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First African Methodist Episcopal Church (Seattle)

The First African Methodist Episcopal Church, located at 1522 14th Avenue, is the oldest black church in Seattle. Established in 1886 it was designated a Seattle landmark in 1984.

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First Woman Crane Operator at the Port of Seattle

In 1980, a year after graduating from the University of Washington, Kevin Catherine Castle was in the first group of women to join International Longshore and Warehouse Union (ILWU) Seattle Local 19, ...

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Fish Story: Memories of the Cedar River

Homer Venishnick, born in Renton, Washington in 1926, comes from a long line of fishermen whose livelihoods have hinged on the ebb and flow of local rivers. Today he lives in a house he built 50 years...

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Fisher, Elmer H. (ca. 1840-1905)

Elmer H. Fisher was Seattle’s foremost commercial architect for a few years surrounding the great fire of 1889. His extensive Romanesque and Classical Revival building programs, which reflected ...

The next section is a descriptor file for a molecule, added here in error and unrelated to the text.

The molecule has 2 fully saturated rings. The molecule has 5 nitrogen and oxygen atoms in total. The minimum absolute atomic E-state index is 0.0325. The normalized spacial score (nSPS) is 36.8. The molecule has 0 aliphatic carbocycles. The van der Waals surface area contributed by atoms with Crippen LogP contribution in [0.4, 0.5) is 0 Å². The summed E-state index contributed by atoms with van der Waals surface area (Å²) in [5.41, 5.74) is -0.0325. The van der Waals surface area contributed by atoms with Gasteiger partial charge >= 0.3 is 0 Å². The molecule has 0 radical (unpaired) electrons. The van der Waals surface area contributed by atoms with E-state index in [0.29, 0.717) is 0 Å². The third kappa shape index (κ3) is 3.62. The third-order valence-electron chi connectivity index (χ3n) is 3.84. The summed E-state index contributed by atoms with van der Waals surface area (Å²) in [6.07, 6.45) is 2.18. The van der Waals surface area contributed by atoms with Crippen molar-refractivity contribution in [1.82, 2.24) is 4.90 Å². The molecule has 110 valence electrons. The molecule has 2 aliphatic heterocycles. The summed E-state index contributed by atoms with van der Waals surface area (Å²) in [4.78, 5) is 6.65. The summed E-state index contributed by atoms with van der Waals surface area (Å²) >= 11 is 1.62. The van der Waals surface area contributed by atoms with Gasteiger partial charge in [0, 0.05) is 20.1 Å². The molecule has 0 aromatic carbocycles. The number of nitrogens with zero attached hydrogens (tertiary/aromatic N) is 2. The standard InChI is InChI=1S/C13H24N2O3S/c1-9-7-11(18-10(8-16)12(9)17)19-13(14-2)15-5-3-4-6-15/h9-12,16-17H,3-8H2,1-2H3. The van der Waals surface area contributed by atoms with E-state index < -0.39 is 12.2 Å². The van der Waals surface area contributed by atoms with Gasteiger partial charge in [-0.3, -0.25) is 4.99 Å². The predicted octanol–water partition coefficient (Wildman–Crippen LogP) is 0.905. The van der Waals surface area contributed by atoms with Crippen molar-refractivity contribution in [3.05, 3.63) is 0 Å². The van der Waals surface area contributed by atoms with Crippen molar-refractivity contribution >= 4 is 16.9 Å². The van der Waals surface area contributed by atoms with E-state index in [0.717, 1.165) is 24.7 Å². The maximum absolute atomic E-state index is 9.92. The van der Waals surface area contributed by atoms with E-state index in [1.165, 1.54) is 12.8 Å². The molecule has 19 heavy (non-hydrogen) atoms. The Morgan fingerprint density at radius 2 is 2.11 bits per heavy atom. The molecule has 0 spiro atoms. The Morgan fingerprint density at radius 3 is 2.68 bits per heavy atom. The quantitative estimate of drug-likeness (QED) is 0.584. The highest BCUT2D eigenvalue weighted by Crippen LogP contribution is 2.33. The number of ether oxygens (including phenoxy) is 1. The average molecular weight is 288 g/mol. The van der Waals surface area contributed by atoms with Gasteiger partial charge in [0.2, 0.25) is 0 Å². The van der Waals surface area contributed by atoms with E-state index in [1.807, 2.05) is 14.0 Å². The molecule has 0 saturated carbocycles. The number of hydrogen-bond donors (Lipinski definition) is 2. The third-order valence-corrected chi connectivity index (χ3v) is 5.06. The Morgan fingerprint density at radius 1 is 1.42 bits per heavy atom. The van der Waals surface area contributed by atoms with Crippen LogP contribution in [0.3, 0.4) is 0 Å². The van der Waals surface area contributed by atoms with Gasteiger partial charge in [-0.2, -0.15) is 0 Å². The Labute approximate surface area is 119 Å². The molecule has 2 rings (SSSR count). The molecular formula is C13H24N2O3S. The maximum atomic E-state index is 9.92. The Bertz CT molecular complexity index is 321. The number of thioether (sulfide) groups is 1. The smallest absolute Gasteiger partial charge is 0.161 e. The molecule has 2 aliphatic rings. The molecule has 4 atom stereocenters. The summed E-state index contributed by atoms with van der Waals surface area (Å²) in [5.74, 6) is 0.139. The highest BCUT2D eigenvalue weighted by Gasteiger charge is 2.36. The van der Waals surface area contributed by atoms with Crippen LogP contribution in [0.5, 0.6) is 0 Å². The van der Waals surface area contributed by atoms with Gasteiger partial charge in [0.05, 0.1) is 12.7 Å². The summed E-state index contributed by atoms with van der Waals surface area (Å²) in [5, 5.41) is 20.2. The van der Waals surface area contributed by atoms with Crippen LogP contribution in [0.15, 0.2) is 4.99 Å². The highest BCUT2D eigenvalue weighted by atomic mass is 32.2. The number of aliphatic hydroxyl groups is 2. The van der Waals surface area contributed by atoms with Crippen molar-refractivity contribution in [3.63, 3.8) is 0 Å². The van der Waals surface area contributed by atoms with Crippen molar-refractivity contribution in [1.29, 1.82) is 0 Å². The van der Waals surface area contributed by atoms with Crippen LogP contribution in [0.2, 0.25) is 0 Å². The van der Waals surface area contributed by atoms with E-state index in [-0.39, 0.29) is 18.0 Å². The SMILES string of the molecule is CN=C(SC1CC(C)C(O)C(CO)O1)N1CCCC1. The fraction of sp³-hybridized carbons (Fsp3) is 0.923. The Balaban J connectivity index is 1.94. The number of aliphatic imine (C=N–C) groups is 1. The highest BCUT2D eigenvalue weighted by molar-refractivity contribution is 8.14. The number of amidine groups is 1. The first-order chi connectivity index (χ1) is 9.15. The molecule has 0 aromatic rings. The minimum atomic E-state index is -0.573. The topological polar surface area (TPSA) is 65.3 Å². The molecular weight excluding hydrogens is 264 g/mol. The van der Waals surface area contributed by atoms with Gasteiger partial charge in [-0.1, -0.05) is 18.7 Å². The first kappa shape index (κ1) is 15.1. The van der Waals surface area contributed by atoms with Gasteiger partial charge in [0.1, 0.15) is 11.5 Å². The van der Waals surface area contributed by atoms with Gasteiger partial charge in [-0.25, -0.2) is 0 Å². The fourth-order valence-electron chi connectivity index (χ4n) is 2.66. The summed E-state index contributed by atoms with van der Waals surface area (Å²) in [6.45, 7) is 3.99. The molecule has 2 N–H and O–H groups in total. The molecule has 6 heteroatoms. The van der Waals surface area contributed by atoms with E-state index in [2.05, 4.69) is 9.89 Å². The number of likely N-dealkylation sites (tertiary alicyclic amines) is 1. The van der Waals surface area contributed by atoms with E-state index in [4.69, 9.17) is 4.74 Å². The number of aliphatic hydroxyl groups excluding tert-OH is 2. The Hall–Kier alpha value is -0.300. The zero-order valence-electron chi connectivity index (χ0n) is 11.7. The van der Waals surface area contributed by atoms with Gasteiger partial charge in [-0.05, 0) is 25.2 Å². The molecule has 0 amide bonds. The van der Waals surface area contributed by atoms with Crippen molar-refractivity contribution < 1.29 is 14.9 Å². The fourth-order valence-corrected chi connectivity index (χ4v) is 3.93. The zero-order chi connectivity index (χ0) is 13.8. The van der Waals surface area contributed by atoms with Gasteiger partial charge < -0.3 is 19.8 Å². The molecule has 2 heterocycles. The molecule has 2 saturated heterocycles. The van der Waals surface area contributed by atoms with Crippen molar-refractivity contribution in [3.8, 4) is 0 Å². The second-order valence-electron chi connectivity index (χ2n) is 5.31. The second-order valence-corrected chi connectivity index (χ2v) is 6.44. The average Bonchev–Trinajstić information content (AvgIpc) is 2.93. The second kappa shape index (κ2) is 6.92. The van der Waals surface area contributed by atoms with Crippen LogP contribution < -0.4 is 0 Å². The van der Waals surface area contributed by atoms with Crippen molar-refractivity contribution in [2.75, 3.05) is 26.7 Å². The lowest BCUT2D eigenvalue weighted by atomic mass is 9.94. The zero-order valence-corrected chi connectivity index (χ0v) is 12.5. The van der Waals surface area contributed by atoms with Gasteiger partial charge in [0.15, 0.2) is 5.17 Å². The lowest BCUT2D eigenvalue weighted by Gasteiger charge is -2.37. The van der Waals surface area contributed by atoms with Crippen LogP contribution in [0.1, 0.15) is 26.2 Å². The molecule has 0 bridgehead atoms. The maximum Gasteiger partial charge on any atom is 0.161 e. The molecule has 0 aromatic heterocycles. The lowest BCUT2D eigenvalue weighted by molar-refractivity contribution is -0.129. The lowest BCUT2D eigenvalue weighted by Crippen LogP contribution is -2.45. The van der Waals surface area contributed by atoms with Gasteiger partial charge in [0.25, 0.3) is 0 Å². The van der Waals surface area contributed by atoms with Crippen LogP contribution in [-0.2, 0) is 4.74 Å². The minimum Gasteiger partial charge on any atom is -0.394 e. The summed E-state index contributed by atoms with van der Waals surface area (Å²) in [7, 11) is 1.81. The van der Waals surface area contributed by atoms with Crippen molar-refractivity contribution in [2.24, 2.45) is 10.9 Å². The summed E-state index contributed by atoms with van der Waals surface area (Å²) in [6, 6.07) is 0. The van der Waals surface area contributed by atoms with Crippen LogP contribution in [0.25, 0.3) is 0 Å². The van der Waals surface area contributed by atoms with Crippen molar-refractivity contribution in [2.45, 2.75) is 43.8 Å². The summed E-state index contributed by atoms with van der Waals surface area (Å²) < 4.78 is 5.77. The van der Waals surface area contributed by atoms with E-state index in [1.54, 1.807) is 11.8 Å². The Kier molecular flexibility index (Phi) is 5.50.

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Fishermen's Terminal (Seattle)

Fishermen's Terminal on Seattle's Salmon Bay has served as the home port for the Puget Sound-based fishing fleet since it opened in 1914. The Port of Seattle developed the site soon after King County ...

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FitzGerald, James (1910-1973)

Born in Seattle, James FitzGerald studied architecture at the University of Washington, then traveled and studied fine-art painting. During the Great Depression he worked on projects funded by the fed...

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Fletcher, Judge Betty Binns (1923-2012)

Judge Betty Binns Fletcher was appointed to the Ninth Circuit Court of Appeals by President Jimmy Carter (b. 1924) in 1979 and carried a full caseload there for 33 years, working to within days of her...

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Fletcher, Kathy (b. 1950)

A Harvard-educated biologist, Kathy Fletcher worked for the Carter White House and spent five years as a staff scientist in various environmental organizations. Since the early 1980s, she has devoted ...